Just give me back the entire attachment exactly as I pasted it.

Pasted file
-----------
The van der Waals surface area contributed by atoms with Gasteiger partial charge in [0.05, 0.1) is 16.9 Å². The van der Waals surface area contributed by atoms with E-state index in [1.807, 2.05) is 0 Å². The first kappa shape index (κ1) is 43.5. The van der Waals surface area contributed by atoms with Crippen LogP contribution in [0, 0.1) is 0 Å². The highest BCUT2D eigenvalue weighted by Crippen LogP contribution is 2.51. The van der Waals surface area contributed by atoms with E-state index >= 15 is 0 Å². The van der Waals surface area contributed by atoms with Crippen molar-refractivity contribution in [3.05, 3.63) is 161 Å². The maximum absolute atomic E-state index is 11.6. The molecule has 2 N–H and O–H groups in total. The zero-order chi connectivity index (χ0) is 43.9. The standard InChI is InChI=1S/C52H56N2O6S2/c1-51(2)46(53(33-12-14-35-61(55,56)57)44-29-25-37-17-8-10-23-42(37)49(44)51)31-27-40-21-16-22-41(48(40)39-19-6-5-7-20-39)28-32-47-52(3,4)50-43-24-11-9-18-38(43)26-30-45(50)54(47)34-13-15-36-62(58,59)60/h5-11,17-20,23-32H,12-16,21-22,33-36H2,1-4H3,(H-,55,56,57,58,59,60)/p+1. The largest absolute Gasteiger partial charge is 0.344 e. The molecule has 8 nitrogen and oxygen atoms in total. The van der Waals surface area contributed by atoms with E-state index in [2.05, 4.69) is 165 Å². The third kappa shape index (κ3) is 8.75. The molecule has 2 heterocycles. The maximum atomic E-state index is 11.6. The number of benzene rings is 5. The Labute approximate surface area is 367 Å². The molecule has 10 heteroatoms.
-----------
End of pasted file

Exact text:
The van der Waals surface area contributed by atoms with Gasteiger partial charge in [0.05, 0.1) is 16.9 Å². The van der Waals surface area contributed by atoms with E-state index in [1.807, 2.05) is 0 Å². The first kappa shape index (κ1) is 43.5. The van der Waals surface area contributed by atoms with Crippen LogP contribution in [0, 0.1) is 0 Å². The highest BCUT2D eigenvalue weighted by Crippen LogP contribution is 2.51. The van der Waals surface area contributed by atoms with E-state index >= 15 is 0 Å². The van der Waals surface area contributed by atoms with Crippen molar-refractivity contribution in [3.05, 3.63) is 161 Å². The maximum absolute atomic E-state index is 11.6. The molecule has 2 N–H and O–H groups in total. The zero-order chi connectivity index (χ0) is 43.9. The standard InChI is InChI=1S/C52H56N2O6S2/c1-51(2)46(53(33-12-14-35-61(55,56)57)44-29-25-37-17-8-10-23-42(37)49(44)51)31-27-40-21-16-22-41(48(40)39-19-6-5-7-20-39)28-32-47-52(3,4)50-43-24-11-9-18-38(43)26-30-45(50)54(47)34-13-15-36-62(58,59)60/h5-11,17-20,23-32H,12-16,21-22,33-36H2,1-4H3,(H-,55,56,57,58,59,60)/p+1. The largest absolute Gasteiger partial charge is 0.344 e. The molecule has 8 nitrogen and oxygen atoms in total. The van der Waals surface area contributed by atoms with E-state index in [2.05, 4.69) is 165 Å². The third kappa shape index (κ3) is 8.75. The molecule has 2 heterocycles. The maximum atomic E-state index is 11.6. The number of benzene rings is 5. The Labute approximate surface area is 367 Å². The molecule has 10 heteroatoms.